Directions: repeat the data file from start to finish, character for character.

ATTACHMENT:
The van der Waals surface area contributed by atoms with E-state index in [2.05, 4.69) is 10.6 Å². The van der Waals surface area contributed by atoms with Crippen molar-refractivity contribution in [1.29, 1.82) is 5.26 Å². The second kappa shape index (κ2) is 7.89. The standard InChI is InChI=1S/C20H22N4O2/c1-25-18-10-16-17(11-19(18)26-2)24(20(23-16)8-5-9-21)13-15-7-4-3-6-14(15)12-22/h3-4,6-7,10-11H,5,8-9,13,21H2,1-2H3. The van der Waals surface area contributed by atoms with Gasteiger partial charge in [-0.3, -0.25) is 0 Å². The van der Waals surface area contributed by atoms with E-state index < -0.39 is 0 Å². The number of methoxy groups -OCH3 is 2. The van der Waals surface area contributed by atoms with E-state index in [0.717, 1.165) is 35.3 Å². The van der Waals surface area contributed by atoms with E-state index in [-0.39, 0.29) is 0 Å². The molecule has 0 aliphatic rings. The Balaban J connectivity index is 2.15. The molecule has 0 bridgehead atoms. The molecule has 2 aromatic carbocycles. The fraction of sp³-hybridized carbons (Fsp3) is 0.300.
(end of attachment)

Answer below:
The van der Waals surface area contributed by atoms with E-state index in [2.05, 4.69) is 10.6 Å². The van der Waals surface area contributed by atoms with Crippen molar-refractivity contribution in [1.29, 1.82) is 5.26 Å². The second kappa shape index (κ2) is 7.89. The standard InChI is InChI=1S/C20H22N4O2/c1-25-18-10-16-17(11-19(18)26-2)24(20(23-16)8-5-9-21)13-15-7-4-3-6-14(15)12-22/h3-4,6-7,10-11H,5,8-9,13,21H2,1-2H3. The van der Waals surface area contributed by atoms with Gasteiger partial charge in [-0.3, -0.25) is 0 Å². The van der Waals surface area contributed by atoms with E-state index < -0.39 is 0 Å². The number of methoxy groups -OCH3 is 2. The van der Waals surface area contributed by atoms with E-state index in [0.717, 1.165) is 35.3 Å². The van der Waals surface area contributed by atoms with E-state index in [-0.39, 0.29) is 0 Å². The molecule has 0 aliphatic rings. The Balaban J connectivity index is 2.15. The molecule has 0 bridgehead atoms. The molecule has 2 aromatic carbocycles. The fraction of sp³-hybridized carbons (Fsp3) is 0.300.